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Do people really want to learn how to catch fish? Describe how you initially learned to catch fish.

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I am interested to hear how people learned to fish. I am thinking that there is not a lot passed on from generation to generation. It is my theory that a lot of knowledge has simply slipped through the cracks - and is gone. What say you?

I actually started off teaching myself. then went to watching videos and reading books.

It starts with that first initial time out when Dad took us fishing. You know the first thing was casting. Dad showed us how and we thought we knew so much I told dad let me do it I know how after watching him cast a couple times, such an impatient  kid I was. Dad gives us the rod to shut us up more than anything and we push the button and fling the rod in a forward motion and nothing happens. Dad tells us you need to let go of the button Son when the rod is straight up. OK now we got it we haul back and fling the rod forward remembering to let go of the button. The line cast left of me with dad all caught up in the line, see this time I through side armed. Finally after about a dozen tries I got it down. Now he explains to me how to thread the worn on the hook wow first time down I had it so he explains to me when the float goes under set the hook. Dad shows me how to set the hook. Finally I get a bite and reeled in my float and guess what in all my excitement I forgot to set the hook no fish. I have no fish to show for my effort. Dad being dad explains the reason for setting the hook. After about 6 or 8 not setting the hook I finally set the hook and caught my first fish and guess what it was a 4" bluegill not big but a fish never the less and it got me excited. I think by the time we were done I caught 6 and I was the best fisherman in the world if you would of asked me I would have told you so. See dad taught me the basics and anytime we went out I would always watch dad and pick up on some of the things he done and in doing so I caught more and bigger fish. So initially we get started from someone in my case my dad. Either we like or dislike and my dad kept me energized and keep it fun for me and that's how I started. Weather we pay attention or subconsciously pick it up it's a learning experience. The list goes on and on all we have to do is pay attention to what we do to catch fish and continue adding our learned skills. It may be an accident that we caught a fish but from that accident we have to remember what it was, why did I catch that fish. I accident was the reason we caught the fish learning was in the remembering what we did to catch that particular fish and remember. I could go on but I think we must all agree we learn fishing from day one weather we improve upon then skills is entirely up to us.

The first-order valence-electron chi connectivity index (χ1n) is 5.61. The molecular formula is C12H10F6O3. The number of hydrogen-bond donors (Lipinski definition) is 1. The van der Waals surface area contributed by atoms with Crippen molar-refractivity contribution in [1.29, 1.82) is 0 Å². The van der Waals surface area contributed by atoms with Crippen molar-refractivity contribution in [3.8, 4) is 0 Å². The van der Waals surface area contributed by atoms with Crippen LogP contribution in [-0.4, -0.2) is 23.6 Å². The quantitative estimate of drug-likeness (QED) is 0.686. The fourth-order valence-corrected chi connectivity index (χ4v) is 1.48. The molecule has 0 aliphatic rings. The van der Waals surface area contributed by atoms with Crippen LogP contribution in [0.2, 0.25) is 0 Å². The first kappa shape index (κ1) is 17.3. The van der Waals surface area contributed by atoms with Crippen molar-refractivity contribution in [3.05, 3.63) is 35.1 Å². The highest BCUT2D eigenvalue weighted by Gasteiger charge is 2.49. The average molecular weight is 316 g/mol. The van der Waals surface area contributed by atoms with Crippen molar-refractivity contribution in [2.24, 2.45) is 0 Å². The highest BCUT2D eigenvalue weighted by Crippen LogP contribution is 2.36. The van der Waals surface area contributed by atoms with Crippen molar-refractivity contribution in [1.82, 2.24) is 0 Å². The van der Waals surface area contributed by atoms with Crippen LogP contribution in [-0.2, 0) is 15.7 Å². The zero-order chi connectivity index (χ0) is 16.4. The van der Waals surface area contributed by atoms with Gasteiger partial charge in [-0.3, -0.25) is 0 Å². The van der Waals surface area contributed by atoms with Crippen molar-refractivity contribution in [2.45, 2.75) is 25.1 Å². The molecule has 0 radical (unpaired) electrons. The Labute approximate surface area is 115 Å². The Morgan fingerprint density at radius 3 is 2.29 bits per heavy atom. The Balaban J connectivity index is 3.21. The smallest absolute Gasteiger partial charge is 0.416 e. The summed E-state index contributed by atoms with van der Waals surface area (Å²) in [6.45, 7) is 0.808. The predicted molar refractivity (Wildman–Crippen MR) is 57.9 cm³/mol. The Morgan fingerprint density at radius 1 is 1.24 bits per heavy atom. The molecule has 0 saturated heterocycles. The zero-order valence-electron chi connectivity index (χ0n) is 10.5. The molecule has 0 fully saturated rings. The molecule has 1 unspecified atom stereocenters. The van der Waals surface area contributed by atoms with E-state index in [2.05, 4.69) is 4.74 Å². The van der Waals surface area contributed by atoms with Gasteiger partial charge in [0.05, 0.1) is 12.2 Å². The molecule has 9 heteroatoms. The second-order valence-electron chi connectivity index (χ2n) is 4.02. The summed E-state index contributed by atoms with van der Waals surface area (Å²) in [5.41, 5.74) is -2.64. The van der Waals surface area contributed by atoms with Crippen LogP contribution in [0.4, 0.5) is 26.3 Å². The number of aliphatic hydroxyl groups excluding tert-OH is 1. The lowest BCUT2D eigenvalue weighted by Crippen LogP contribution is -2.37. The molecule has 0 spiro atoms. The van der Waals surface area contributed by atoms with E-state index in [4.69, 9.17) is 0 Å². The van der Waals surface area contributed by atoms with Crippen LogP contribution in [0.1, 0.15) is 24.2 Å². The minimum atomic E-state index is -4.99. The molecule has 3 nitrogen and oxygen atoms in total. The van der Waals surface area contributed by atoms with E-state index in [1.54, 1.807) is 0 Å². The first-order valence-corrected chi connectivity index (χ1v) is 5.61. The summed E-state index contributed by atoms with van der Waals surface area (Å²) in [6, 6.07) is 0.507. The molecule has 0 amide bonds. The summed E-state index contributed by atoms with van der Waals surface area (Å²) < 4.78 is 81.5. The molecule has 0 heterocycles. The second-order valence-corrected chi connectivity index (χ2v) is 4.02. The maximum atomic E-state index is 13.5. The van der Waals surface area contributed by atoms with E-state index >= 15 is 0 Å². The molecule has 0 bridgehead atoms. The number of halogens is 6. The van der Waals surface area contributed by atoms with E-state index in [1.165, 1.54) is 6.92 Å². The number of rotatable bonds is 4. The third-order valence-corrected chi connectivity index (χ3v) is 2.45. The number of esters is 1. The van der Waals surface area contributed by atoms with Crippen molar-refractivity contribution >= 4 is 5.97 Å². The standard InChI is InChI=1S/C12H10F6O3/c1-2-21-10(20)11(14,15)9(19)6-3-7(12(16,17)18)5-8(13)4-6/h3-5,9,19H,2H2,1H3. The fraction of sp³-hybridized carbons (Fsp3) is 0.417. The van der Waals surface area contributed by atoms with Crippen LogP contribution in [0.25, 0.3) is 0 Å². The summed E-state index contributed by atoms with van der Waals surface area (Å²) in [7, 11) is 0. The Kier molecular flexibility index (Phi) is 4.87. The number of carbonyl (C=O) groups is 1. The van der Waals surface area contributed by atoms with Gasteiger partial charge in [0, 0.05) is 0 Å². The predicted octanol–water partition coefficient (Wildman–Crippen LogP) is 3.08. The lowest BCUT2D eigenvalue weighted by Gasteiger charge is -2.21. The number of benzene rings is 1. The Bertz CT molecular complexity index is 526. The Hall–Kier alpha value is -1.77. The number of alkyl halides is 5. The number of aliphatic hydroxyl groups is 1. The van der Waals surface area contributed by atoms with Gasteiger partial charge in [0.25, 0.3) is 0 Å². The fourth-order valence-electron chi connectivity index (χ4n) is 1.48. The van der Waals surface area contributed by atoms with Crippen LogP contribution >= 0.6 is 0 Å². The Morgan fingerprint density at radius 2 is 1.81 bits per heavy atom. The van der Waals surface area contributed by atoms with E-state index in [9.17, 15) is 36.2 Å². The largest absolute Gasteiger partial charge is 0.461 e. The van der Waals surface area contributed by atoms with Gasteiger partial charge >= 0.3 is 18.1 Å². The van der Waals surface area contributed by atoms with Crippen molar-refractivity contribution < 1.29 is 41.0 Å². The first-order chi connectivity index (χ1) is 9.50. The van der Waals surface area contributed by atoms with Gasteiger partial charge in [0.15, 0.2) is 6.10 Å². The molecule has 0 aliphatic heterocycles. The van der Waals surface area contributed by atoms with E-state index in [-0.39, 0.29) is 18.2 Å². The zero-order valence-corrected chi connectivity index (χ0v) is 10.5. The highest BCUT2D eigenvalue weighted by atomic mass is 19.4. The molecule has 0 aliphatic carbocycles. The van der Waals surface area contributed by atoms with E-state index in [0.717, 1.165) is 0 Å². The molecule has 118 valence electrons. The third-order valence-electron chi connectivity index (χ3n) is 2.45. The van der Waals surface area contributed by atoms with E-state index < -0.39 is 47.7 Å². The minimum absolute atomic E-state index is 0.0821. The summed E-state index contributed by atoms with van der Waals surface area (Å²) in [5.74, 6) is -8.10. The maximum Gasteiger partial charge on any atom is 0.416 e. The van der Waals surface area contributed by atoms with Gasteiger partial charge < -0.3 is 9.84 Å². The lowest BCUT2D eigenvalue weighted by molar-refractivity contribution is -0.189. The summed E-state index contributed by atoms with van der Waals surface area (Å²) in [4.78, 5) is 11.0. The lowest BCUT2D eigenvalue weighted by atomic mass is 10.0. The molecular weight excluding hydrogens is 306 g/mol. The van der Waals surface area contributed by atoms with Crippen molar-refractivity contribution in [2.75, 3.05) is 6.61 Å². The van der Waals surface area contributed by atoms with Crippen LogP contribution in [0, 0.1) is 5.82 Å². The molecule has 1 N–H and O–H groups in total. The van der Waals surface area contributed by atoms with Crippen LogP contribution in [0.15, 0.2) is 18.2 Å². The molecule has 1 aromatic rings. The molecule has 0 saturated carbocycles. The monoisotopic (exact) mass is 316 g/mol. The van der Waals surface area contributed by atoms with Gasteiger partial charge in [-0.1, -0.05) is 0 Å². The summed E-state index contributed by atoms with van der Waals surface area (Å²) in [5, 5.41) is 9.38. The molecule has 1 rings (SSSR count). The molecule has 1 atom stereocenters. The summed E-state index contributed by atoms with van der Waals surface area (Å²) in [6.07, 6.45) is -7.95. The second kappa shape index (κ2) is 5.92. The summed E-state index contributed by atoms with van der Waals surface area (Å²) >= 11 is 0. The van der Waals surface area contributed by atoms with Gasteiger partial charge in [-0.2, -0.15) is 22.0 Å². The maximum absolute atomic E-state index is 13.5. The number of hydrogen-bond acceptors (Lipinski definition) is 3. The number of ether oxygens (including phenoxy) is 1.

I learned some from my grandfather and some from my uncle, but most of what I know I learned from reading hundreds upon hundreds of fishing magazines; when I was fourteen I subscribed to six different fishing mags.  I also learned a lot over the years from expert fishermen I encountered on the water, and from personal observation.  I do agree completely that a lot of knowledge has been lost; for instance, the inventor/father of structure fishing, Buck Perry, made a clear and adamant distinction between structure, which he defined as a change in bottom configuration and which definition was subsequently reinforced and perpetuated for many years by Fishing Facts magazine, and cover, which he defined as some object (weeds, stumps, etc.) found on structure that concentrates the fish.  Now it's the norm rather than the exception for people to misuse the term structure by applying it to cover - and no one notices because the same thing is done even in magazines and on fishing shows.  So I hear you, Johnny!

The most recent issue of Fishing Facts features an article where you tie a rock to your line. I am NOT joking. Buck Perry would get the chills.

Love it! I was in the I know-it-all dad, I have this down-pat club! Excellent post.